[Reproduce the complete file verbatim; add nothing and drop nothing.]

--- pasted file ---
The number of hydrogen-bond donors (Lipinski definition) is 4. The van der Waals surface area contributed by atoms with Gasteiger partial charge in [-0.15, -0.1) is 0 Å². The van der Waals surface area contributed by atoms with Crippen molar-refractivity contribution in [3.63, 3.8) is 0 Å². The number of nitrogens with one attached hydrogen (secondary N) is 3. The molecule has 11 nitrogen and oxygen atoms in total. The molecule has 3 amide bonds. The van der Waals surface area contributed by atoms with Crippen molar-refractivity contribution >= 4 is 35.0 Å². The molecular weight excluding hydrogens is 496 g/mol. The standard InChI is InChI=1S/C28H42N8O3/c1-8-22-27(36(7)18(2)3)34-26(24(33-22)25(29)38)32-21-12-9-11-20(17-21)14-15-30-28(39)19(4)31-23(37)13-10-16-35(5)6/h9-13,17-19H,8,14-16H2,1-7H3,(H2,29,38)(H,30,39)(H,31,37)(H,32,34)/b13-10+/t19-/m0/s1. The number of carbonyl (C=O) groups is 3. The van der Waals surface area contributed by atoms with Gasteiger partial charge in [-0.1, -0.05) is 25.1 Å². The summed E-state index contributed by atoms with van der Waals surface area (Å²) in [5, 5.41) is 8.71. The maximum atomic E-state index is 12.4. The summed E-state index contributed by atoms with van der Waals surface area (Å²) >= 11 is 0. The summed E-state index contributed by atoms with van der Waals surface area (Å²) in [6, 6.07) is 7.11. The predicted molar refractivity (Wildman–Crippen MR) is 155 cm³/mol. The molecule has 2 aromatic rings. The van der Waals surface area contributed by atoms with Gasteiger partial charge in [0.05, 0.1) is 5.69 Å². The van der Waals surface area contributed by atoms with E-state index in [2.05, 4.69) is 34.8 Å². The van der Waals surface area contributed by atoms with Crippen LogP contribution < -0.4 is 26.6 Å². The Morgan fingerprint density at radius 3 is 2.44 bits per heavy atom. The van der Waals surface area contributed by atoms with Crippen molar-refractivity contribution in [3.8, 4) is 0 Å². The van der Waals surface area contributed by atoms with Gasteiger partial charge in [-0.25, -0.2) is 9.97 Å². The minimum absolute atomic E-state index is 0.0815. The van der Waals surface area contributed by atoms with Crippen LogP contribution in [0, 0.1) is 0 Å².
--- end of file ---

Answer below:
The number of hydrogen-bond donors (Lipinski definition) is 4. The van der Waals surface area contributed by atoms with Gasteiger partial charge in [-0.15, -0.1) is 0 Å². The van der Waals surface area contributed by atoms with Crippen molar-refractivity contribution in [3.63, 3.8) is 0 Å². The number of nitrogens with one attached hydrogen (secondary N) is 3. The molecule has 11 nitrogen and oxygen atoms in total. The molecule has 3 amide bonds. The van der Waals surface area contributed by atoms with Crippen molar-refractivity contribution >= 4 is 35.0 Å². The molecular weight excluding hydrogens is 496 g/mol. The standard InChI is InChI=1S/C28H42N8O3/c1-8-22-27(36(7)18(2)3)34-26(24(33-22)25(29)38)32-21-12-9-11-20(17-21)14-15-30-28(39)19(4)31-23(37)13-10-16-35(5)6/h9-13,17-19H,8,14-16H2,1-7H3,(H2,29,38)(H,30,39)(H,31,37)(H,32,34)/b13-10+/t19-/m0/s1. The number of carbonyl (C=O) groups is 3. The van der Waals surface area contributed by atoms with Gasteiger partial charge in [-0.1, -0.05) is 25.1 Å². The summed E-state index contributed by atoms with van der Waals surface area (Å²) in [5, 5.41) is 8.71. The maximum atomic E-state index is 12.4. The summed E-state index contributed by atoms with van der Waals surface area (Å²) >= 11 is 0. The summed E-state index contributed by atoms with van der Waals surface area (Å²) in [6, 6.07) is 7.11. The predicted molar refractivity (Wildman–Crippen MR) is 155 cm³/mol. The molecule has 2 aromatic rings. The van der Waals surface area contributed by atoms with Gasteiger partial charge in [0.05, 0.1) is 5.69 Å². The van der Waals surface area contributed by atoms with E-state index in [2.05, 4.69) is 34.8 Å². The van der Waals surface area contributed by atoms with Crippen LogP contribution < -0.4 is 26.6 Å². The Morgan fingerprint density at radius 3 is 2.44 bits per heavy atom. The van der Waals surface area contributed by atoms with Crippen molar-refractivity contribution in [3.8, 4) is 0 Å². The van der Waals surface area contributed by atoms with Gasteiger partial charge in [-0.25, -0.2) is 9.97 Å². The minimum absolute atomic E-state index is 0.0815. The van der Waals surface area contributed by atoms with Crippen LogP contribution in [0, 0.1) is 0 Å².